It’s been more than a months since I lost my 50mm f/1.8 lens. I say lost in the loosest term possible. I actually destroyed it from overuse. Overuse? Yes, 20,000 actuations of overuse. You might say that it was a sucky lens in terms of how long it survived but you can’t really expect me to feel bad about it since I paid the equivalent of 80USD on something plastic.
I just miss it because it made my job so much easier. 50mm lenses with an aperture that big just sorta make me happy. LOL that it came out that cheap was a big bonus on my part. I could use it for anything because I was normally unafraid to get up close to my subject.
My problem now is that I feel myself getting lazy with my zooms. It’s now a problem for me because I find myself just sitting on my ass and just settling for whatever shot, whatever composition I can get rather than actively looking for a good photo.
I need a prime to get up off my ass.
This is an exercise I tend to do for weeks at a time.
I normally find it wasteful when I bring more than one lens with me.
I end up trying to switch out into what I think is the better lens.
So alot of the time I just bring one and deal with whatever.
This forces me to do a few things:
Move around. Zooms make me lazy, packing the wrong focal range means I have to actively move to make my composition actually fit.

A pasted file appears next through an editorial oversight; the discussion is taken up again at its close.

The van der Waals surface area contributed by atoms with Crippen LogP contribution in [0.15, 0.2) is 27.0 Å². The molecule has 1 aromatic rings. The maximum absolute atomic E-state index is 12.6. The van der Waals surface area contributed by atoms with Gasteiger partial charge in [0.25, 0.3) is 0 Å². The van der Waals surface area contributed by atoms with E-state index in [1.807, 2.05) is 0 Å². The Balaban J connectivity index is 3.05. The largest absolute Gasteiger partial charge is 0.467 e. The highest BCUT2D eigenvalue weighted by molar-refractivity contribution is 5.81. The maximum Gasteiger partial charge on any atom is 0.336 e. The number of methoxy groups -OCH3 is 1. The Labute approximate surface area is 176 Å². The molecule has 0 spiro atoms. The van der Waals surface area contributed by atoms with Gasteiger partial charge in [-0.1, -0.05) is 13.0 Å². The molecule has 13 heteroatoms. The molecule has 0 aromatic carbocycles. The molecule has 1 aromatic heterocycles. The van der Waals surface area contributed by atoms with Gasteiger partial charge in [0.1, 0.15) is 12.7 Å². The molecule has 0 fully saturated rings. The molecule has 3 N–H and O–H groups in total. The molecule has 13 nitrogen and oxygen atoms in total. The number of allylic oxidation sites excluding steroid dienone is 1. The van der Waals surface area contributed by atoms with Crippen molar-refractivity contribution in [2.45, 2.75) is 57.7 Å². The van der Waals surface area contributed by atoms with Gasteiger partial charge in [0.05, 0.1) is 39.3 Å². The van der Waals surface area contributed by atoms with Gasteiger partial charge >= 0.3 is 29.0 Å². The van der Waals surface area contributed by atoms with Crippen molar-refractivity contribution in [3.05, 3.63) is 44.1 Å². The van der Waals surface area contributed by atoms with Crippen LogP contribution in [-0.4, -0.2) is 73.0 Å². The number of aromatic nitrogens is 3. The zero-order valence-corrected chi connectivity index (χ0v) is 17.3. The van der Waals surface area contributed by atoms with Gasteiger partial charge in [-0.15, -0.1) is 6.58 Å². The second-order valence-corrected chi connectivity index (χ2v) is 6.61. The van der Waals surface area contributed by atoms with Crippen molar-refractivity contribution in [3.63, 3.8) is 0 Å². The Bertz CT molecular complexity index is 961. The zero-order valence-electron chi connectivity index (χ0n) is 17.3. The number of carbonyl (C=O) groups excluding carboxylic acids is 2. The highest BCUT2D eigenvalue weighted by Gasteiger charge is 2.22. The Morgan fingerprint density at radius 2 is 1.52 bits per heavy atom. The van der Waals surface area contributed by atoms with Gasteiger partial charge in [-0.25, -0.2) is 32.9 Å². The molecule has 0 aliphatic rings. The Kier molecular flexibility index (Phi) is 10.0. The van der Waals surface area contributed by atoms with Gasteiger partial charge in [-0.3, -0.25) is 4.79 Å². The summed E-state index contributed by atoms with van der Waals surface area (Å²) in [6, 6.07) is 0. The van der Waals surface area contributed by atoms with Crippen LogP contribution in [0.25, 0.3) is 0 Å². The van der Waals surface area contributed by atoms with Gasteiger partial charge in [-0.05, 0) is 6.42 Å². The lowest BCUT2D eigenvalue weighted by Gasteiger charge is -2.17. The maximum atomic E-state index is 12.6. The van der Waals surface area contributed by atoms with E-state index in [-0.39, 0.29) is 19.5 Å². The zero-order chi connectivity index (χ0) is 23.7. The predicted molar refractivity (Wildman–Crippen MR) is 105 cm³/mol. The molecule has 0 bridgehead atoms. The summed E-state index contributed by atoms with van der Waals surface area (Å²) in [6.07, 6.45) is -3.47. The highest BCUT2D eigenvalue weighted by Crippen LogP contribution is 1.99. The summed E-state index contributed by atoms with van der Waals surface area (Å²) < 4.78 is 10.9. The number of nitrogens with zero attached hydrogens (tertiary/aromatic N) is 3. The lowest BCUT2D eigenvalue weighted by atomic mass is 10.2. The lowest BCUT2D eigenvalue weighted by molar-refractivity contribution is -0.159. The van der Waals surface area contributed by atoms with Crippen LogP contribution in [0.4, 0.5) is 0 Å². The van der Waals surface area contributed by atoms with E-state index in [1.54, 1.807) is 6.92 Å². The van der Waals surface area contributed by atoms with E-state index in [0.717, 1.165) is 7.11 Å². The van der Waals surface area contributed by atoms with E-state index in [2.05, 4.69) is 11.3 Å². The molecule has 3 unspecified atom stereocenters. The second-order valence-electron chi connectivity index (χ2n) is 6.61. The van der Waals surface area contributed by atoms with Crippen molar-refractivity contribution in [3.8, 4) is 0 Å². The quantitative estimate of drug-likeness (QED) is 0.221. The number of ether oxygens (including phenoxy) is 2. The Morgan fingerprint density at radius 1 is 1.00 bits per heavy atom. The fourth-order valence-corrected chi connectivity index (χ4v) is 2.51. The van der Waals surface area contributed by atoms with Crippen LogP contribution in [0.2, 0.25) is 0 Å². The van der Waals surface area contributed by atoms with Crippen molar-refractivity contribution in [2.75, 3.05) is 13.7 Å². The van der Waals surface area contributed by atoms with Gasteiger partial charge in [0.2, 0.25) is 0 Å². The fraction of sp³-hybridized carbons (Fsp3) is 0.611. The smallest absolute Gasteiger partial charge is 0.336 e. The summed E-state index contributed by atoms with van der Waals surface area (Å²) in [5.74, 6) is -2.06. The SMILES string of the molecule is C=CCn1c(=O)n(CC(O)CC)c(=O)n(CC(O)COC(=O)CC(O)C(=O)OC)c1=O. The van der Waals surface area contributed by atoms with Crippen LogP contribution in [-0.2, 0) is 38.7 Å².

Try something new. Take landscapes with a telephoto lens, take portraits with a wide, whatever.
Actually learn about my lens.
Another benefit is that I carry far less.
— 16 Gb Sandisk Extreme III pro SD Card
I still prefer CF cards since they’re so much faster BUT my camera uses SDs so I don’t really have that much choice. This’ll help since I can actually shoot RAW all day with this card if the need arises (I mostly shoot Jpeg now, usually 6MP so space is not an issue on 8Gb cards. RAW on the other hand…)
— A lightsaber laser pointer.
For the geek in me. ‘Nuff said.
I have a convivence this weekend, goodbye weekend.
My PSP will be my best friend.
Comic review will be later than normal…
Sunday shitsies will probably be up on monday.
Whatever works right.
Monster hunter to keep me happy.
I just bought a set of close up filters for 1,320 pesos. I’ve been pretty interested in taking photos of nature/flowers/insects lately and I think this is a better choice compared to buying a macro lens for close to 30,000 pesos.
The close up filters are pretty simple, just screw them on the camera lens and take photos. They’ll allow you to focus much much closer than you normally would be. As I’m not really thinking of doing macro photography as a livelihood I’m sticking with this.
This opens up a whole new world for me to look into because I’m really used to taking photos of people and their surroundings so taking photos of the little things should be an adventure.
Sample photos will be up soon!!!